THE BLOG

The Age of Fossil Fuels Is Ending, and It Changes Everything

05/26/2015 01:14 pm ET | Updated May 23, 2016

By 2030, the sun will begin to set on the Age of Oil as the economics and technology behind solar energy, battery technologies and distributed power are rapidly becoming the new Black Gold.

I have learned from my research in Silicon Valley that exponential developments in solar panels and battery storage have driven down solar costs and driven up their effectiveness. By next year, solar power costs will reach parity with most grid prices in North America.

This is good news for the U.S. because it leads the world in technology research and has plenty of sunshine when the oil is no longer needed. Besides that there will be no more Middle East oil politics to worry about and Putin won't be able to strut around any longer.

Quietly, the amount of solar power has doubled every two years for 20 years. By 2030 or so, cost and technology improvements will each have improved by doubling and redoubling eight more times, and solar will be cheaper and better than any other energy sources.

This won't mean solar panels everywhere. One estimate by a Silicon Valley friend is that solar farms on a relatively small portion of the world's unused deserts will be able to meet all the world's energy needs.

That means Saudi Arabia and other Middle Eastern kingdoms will be able to convert oil fields into desert solar farms. So will Nevada, Arizona and the Mojave. But others won't be so fortunate.
This week, the newly crowned King of Saudi Arabia mused that his country will be a solar producer by 2050 and be out of the oil business.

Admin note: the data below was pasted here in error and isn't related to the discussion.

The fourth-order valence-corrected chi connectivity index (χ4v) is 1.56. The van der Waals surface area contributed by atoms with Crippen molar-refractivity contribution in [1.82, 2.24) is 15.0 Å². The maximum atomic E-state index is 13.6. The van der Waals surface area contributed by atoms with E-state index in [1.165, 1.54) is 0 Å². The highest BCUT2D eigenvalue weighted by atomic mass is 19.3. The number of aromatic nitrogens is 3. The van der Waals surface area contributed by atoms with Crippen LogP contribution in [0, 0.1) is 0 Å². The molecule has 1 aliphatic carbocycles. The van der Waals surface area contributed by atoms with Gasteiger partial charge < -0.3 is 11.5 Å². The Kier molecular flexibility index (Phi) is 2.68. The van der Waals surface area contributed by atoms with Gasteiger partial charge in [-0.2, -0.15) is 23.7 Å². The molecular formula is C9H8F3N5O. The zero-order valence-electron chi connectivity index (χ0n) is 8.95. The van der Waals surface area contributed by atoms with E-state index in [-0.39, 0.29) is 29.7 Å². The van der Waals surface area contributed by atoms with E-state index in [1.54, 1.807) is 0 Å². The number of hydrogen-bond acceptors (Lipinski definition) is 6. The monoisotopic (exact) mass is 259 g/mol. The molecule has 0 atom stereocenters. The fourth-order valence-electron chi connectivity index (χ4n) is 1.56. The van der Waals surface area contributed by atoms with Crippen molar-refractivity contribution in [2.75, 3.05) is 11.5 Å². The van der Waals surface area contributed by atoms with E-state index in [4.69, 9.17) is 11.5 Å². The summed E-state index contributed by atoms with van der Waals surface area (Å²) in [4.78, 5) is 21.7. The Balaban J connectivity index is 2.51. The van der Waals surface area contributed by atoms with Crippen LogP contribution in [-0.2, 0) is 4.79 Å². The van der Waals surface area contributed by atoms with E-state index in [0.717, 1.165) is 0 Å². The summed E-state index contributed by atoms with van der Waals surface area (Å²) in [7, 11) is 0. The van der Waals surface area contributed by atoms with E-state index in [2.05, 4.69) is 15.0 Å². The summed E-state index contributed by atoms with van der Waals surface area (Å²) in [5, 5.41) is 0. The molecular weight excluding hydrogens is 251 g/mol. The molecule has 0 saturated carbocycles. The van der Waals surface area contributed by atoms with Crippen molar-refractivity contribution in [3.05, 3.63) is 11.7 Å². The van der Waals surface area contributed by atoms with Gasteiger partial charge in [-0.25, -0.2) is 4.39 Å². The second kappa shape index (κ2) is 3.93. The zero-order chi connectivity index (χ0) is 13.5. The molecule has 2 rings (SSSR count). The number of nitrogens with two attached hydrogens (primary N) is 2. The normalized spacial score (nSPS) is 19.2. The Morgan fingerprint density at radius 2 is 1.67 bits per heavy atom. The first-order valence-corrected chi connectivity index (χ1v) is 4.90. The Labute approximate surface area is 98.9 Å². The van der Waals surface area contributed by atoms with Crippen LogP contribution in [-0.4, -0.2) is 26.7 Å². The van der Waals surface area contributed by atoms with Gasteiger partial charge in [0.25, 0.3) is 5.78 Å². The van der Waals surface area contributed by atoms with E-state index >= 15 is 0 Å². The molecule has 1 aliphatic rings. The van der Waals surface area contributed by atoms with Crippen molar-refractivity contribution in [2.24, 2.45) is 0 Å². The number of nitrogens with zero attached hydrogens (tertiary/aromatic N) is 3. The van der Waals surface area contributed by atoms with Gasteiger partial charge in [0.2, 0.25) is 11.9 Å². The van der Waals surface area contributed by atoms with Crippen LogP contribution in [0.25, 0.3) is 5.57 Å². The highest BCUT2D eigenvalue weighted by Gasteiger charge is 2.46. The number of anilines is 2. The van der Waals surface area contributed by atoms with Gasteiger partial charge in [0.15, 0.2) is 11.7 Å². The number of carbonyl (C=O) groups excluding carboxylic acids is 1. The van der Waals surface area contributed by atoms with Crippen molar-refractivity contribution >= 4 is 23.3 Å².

But solar won't create an Electricity OPEC because everyone will be able to generate power, store it and sell it. This will happen as cheap, compressed batteries will overcome the fact that solar power can only be generated during the day when the sun shines. (That is why utilities with some renewables must still rely on fossil, nuclear or other fuels to produce the base load and why homeowners with some solar panels must still rely on utilities.)

But that is changing.

This month Tesla founder Elon Musk announced plans to provide low-cost batteries for homes, businesses and utilities. Initially, the batteries won't be cheap, costing $3,500 for 10-kilowatt hours storage. (It would take four to power an average home).

But it's a start and prices will fall as demand and technical advances rise.

Batteries allow the storage of surplus solar power when the sun shines so that it can be used at night or when the day is overcast. Householders could tap into the power grid, but tap into their own storage of power from renewals. Down the road, consumers could purposely capture more solar power than needed and sell it back to the grid.

This system - called "distributed power" - will ultimately eliminate the need and economics for large centralized power plants (goodbye huge power utilities) and their business models are slow crumbling in certain regions of the United States and Germany.

Germany is the world's renewable energy leader as result of Energiewend, which means energy transition, launched a few years ago as a national strategy to enhance conservation and replace nuclear power and fossil fuels. In May 2014, Germany became the first nation to meet 74 per cent of its energy needs with renewables - a peak day and world record. But by 2020, the giant will become the world's first fully renewable energy grid and "distributed power" system, giving it a competitive and strategic advantage.

While depressing, it simply means changes in attitudes and strategy are in order. The good news is that the rise of solar will clean up the environment and benefit consumers and companies who understand and can cash in on what's irreversibly underway. But everyone must realize that the sunshine train has left the station.

Published in National Post May 22